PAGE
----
Are there "Better" Wines Made by Wineries?

There are a lot of wines available on store shelves. A grocery store, liquor store, or big-box wine seller will have plenty of wine offerings. But most of the wines are large production wines from big wineries. And, as previously discussed, the terms 'Reserve' or 'Estate' can be misleading or completely meaningless when looking for "better" wines. 

But there truly are different 'grades' of wines made by wineries. For example, I recently had the opportunity to enjoy a bottle of Francis Ford Coppola 'Director's Cut' Cabernet Sauvignon (See my notes in Behind the Cork). While Coppola turns out a lot of good wine, their line of 'Director's Cut' wines are a step up in quality and wine making craftsmanship. And this is true for most wineries. They make their large production wines that show up on store shelves and then they make wines that are limited production. You may be able to buy some of these in stores but most often they are held by the wineries for sale in their tasting rooms or for their wine club members.

It's definitely worth taking an extra moment on the wine aisle to read labels and do some comparison shopping. You may be surprised to find a higher-end bottle of wine from some of the big wine producers. Many times these wines will distinguish themselves from the winery's mainstream wines by providing the vineyard's name where the grapes were grown, or the label may be 'fancier' than the other label by the same winery. Price will also be an indication.

Where you really get 'better' wines is by visiting wineries.  I had an acquaintance once ask why I bothered to go to wine country to buy wines when I could just go to the store. And besides, he said, the wines at the wineries are more expensive!  Well, yes, the wines at the wineries can be more expensive but that's because you are getting something 'better' than you can buy in stores. A lot better.  Wineries will truly have 'Reserve' and special 'Estate' wines that are of better quality than those on the grocery store shelves.

So take a closer look at the wines on the store shelves, visit a smaller wine shop or, better yet, visit a winery.  You will certainly find wines that are a 'Cut' above. Cheers!

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Behind the Cork™ Wine of the Week - Chateau St. Jean Sonoma Coast Pinot Noir

This Pinot Noir from the Sonoma Coast is really a great value at $13.  It's delicate, as a Pinot should be, with the cherry, raspberry and cola flavors that are typical of Pinot Noir from the Sonoma region.  Pinot Noir pairs amazingly well with everything from Salmon to Steaks.


Special Designations on Wine Labels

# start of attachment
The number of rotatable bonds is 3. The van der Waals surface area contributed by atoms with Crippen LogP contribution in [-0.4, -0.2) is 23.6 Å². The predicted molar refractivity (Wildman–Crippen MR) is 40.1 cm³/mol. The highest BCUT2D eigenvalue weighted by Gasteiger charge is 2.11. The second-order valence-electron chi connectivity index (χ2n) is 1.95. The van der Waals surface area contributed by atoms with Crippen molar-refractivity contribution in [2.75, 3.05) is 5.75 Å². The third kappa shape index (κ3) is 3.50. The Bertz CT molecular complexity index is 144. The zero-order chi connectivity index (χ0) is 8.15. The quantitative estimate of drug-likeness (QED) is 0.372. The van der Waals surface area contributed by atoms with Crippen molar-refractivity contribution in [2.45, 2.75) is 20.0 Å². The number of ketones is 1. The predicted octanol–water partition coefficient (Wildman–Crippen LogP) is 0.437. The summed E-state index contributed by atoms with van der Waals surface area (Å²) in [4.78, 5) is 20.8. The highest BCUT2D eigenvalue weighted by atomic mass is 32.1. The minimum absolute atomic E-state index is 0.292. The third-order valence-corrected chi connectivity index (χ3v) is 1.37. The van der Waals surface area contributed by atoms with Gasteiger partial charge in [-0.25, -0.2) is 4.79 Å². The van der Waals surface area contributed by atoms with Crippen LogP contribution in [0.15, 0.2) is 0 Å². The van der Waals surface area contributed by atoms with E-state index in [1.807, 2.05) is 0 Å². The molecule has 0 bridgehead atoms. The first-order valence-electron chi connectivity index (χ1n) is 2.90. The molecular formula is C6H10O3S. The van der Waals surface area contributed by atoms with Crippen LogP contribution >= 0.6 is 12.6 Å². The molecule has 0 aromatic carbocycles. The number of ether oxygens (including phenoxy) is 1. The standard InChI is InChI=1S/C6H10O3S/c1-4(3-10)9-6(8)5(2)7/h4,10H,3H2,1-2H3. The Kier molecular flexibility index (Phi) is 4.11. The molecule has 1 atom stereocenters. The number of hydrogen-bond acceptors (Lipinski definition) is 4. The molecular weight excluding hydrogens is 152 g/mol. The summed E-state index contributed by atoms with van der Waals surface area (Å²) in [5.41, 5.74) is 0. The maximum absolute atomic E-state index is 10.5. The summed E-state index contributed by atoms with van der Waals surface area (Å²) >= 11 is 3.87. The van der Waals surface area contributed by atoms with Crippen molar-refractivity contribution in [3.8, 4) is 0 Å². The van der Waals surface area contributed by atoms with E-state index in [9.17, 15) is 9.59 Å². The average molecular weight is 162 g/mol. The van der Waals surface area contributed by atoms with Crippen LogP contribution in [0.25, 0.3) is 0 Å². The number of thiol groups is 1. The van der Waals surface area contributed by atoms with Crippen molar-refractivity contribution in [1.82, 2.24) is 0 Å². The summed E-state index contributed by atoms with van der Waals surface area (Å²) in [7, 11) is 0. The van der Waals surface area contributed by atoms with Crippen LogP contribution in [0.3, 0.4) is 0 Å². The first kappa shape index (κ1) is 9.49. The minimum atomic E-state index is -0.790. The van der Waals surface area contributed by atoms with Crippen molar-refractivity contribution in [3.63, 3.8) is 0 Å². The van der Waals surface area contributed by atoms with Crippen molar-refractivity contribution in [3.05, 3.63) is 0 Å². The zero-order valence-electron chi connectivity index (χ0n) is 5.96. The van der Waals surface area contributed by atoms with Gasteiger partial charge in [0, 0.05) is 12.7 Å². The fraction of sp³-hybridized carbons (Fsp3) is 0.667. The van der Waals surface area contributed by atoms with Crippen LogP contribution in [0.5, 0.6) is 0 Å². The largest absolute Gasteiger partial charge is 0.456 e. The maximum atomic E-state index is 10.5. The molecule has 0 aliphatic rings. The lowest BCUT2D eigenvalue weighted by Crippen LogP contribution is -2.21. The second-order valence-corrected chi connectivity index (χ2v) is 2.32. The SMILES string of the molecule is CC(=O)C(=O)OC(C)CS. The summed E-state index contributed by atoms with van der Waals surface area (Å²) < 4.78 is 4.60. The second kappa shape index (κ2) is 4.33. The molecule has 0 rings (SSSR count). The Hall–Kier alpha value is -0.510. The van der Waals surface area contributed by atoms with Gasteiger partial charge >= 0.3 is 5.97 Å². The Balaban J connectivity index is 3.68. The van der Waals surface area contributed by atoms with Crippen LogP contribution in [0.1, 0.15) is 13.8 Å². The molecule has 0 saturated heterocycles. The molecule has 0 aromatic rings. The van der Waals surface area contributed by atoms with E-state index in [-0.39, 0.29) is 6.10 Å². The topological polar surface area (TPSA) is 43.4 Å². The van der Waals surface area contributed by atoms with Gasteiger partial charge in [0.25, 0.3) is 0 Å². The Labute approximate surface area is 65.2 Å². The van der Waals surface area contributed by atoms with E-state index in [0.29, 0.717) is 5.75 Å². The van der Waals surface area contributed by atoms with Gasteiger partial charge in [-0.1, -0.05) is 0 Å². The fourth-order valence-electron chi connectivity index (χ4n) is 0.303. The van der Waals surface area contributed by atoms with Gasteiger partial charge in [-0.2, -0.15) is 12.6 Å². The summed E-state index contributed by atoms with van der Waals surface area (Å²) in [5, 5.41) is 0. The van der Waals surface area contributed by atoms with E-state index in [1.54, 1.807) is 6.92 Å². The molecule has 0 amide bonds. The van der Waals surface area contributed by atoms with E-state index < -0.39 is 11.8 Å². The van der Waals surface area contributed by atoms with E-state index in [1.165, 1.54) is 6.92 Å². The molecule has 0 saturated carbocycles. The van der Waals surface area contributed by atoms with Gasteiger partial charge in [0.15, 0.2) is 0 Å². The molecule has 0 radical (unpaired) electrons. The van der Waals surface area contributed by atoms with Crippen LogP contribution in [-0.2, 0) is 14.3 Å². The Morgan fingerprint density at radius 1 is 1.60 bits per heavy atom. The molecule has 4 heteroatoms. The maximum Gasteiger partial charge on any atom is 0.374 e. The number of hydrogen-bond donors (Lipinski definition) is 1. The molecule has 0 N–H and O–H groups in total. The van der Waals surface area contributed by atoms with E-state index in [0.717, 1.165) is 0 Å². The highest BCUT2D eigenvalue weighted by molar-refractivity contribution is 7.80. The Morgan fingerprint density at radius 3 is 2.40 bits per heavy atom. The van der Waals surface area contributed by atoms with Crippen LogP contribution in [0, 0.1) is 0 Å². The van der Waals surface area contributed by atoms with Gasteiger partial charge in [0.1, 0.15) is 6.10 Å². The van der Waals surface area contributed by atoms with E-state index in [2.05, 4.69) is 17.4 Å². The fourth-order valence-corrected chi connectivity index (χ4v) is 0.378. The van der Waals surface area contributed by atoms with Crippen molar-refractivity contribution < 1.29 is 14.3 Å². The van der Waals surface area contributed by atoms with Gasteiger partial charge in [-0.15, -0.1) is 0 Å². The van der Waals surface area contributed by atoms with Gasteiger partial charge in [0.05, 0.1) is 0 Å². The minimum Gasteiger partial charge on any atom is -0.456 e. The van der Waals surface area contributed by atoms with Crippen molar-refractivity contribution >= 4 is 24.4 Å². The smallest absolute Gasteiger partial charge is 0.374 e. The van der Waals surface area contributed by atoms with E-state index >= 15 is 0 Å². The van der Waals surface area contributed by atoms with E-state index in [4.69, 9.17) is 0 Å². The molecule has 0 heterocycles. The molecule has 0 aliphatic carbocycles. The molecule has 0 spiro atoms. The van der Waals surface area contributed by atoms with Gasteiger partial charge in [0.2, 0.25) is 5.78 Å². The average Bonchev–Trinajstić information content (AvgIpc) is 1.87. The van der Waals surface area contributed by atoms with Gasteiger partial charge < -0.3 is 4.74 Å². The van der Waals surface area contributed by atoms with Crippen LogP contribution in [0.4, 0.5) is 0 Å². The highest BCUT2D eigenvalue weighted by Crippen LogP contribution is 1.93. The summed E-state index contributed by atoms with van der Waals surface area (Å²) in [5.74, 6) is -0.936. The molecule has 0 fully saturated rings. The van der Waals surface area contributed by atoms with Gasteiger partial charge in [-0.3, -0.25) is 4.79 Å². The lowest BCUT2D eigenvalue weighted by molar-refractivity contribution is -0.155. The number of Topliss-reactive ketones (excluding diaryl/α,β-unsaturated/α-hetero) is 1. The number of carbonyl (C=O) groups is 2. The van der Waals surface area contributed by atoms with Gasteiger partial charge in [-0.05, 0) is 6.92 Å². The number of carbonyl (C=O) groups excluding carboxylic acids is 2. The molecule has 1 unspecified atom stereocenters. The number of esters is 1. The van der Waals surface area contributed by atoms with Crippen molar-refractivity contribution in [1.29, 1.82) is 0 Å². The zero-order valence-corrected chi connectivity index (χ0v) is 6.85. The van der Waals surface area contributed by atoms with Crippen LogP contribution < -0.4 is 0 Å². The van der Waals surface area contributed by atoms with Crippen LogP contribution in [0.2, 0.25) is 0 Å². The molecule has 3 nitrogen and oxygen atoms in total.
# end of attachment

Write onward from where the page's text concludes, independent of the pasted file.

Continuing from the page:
In recent postings we've explored the information on U.S. wine labels.  We've seen that the labels are required to tell us about the type of wine, the AVA or location where it was produced, the vintage or year the grapes were harvested, the alcohol content, and if the wine contains sulfites as a preservative.  Then there are the other 'special designations' that appear on wine labels that are not regulated.

But first, we as consumers must realize that the label of any product is the primary selling tool. And hence, the label is going to contain some amount of marketing. And this comes in varying degrees.  On one end of the spectrum you will see very sophisticated labels on wines. These may done in fancy script with dark colors and may include metallic gold or silver trim.  This simple yet sophisticated label is certainly using marketing techniques to convince you, in subtle ways, that it is an outstanding wine. 

On the other end of the spectrum there are trendy labels with fancy artwork and cute or clever names. Again, these wines are looking to be exciting to a particular segment of wine buying market.

Then there are all the other labels out there that contain words such as "Reserve," "Private Reserve," "Vintner's Reserve," "Barrel Select," "Vintner's Blend," "Old Vine," and "Cellar Select."  These are just some of the marketing terms that are used on wine labels and, in the U.S., are not regulated.   Mostly they have little to no meaning.

Yes, wine makers do have 'Reserve' wines that are special, usually smaller production wines of very high quality. But, the odds of truly finding a bottle of 'Reserve' wine on a store shelf are low.  These are usually only sold directly through the winery or in high-end wine stores.  And you'll certainly be paying a hefty premium for a 'Reserve' wine.

And 'Old Vine' wines, often Zinfandels, may come from 'old' vines that produce wines with great depth of character. But, without any regulation on the term, the age of the vines is difficult if not impossible to truly know.  So, the vines may be 20 years old or they may be 100 years old. 

All the other terms are just marketing terms that get used on wine labels to try to get you to part with your money.  So, as always, buyer beware!  And start paying close attention to these terms on wine labels when you are shopping. You will find that some wine producers only make "Vintner's Reserve" wines and they are selling these 'special' wines in grocery stores and big box stores for $10 a bottle. Don't be fooled - become educated by reading, tasting and by visiting wineries.  Then you'll begin to truly find great wines without being swayed by the label.  Cheers!